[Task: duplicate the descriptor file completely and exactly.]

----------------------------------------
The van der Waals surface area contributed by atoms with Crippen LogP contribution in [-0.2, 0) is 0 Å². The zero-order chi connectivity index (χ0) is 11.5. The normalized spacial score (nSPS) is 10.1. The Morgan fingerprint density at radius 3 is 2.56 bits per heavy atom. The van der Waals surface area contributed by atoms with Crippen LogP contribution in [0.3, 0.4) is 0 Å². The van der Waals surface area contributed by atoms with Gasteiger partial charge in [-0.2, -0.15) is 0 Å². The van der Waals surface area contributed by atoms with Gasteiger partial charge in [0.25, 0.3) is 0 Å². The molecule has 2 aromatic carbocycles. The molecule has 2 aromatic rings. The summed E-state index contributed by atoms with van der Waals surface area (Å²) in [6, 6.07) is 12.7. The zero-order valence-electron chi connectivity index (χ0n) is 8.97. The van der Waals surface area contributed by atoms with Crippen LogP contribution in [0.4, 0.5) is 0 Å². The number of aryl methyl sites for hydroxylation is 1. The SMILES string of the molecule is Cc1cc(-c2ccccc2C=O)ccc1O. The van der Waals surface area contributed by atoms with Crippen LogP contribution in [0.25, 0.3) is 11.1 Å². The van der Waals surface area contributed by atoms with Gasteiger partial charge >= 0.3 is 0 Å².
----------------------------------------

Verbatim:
The van der Waals surface area contributed by atoms with Crippen LogP contribution in [-0.2, 0) is 0 Å². The zero-order chi connectivity index (χ0) is 11.5. The normalized spacial score (nSPS) is 10.1. The Morgan fingerprint density at radius 3 is 2.56 bits per heavy atom. The van der Waals surface area contributed by atoms with Crippen LogP contribution in [0.3, 0.4) is 0 Å². The van der Waals surface area contributed by atoms with Gasteiger partial charge in [-0.2, -0.15) is 0 Å². The van der Waals surface area contributed by atoms with Gasteiger partial charge in [0.25, 0.3) is 0 Å². The molecule has 2 aromatic carbocycles. The molecule has 2 aromatic rings. The summed E-state index contributed by atoms with van der Waals surface area (Å²) in [6, 6.07) is 12.7. The zero-order valence-electron chi connectivity index (χ0n) is 8.97. The van der Waals surface area contributed by atoms with Crippen LogP contribution in [0.4, 0.5) is 0 Å². The number of aryl methyl sites for hydroxylation is 1. The SMILES string of the molecule is Cc1cc(-c2ccccc2C=O)ccc1O. The van der Waals surface area contributed by atoms with Crippen LogP contribution in [0.25, 0.3) is 11.1 Å². The van der Waals surface area contributed by atoms with Gasteiger partial charge >= 0.3 is 0 Å².